“It’s important to not say yes to everything,” Tilger said. “It keeps the status of not being a sellout.”

“When you have a mascot take off, you have to decide if you want to do everything he’s asked,” Schwab added. “Does he do that interview? Or that appearance? I just got an email that he’s going to be carved into a block of cheese. Does he want to show up for that?”

The Flyers' marketing team said they presented team execs with a safe version and a not-so-safe version of Gritty. They chose not so safe.

However, there are some events they wish Gritty would have gotten invited to.

“The city issued a resolution welcoming and honoring him—but told us after the fact,” Heller said.

Despite the incredible success, the Flyers do have one regret: Because they didn’t land on a final design until so close to the season, Tilger said, it didn’t leave the team enough time to produce Gritty merchandise. With lead times of 90 to 120 days, Gritty merch won’t ramp up until a couple months into the season—a bobblehead is coming in 2019 (Heller said the process of designing a bobblehead accurately was like “building the suit all over again”).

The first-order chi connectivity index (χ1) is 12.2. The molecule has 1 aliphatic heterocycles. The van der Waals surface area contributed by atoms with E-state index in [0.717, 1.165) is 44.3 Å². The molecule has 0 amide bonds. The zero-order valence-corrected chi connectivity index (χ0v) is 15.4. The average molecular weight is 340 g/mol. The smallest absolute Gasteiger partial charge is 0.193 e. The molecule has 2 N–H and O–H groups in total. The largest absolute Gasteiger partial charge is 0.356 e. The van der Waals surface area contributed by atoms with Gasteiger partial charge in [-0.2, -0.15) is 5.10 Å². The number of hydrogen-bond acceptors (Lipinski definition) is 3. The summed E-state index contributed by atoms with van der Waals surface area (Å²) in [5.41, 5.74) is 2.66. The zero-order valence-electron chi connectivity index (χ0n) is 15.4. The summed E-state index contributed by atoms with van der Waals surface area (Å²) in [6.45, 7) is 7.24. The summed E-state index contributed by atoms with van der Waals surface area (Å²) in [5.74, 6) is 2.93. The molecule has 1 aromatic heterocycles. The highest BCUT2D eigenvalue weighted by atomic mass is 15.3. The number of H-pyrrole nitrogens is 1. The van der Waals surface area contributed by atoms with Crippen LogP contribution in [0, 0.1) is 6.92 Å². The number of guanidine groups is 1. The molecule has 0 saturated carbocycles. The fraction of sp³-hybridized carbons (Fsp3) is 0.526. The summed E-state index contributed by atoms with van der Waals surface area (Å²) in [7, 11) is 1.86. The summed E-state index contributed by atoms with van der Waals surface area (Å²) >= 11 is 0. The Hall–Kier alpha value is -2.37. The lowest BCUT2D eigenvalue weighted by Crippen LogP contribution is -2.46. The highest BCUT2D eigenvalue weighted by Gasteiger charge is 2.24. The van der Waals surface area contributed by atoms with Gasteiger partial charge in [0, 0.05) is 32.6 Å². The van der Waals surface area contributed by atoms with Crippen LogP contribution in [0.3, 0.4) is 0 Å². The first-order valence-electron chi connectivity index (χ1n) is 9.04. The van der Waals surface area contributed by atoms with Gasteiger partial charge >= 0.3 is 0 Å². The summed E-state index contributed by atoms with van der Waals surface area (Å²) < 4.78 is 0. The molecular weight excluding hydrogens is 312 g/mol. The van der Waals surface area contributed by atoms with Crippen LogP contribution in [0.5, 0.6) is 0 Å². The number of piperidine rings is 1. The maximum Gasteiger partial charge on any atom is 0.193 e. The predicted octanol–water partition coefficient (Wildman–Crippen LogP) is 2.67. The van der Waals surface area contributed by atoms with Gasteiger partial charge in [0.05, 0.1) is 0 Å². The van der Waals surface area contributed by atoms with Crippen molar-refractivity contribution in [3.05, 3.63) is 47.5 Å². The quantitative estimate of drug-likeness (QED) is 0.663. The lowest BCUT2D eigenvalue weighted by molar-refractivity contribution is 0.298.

Following his appearance with Jimmy Fallon, the Flyers had to charter a helicopter, which was the only way Gritty could make it back to Philadelphia in time for that night's game.

Between Gritty’s media appearances—he’s done the talk show circuit from Kimmel to Good Morning America and everything in between—and his never-ending viral antics, Gritty’s quickly become a household name, according to Tilger.

“I love the number of non-hockey people who like him,” he said. “It’s transcended just what goes on the ice. People can’t name players, but they can name Gritty.”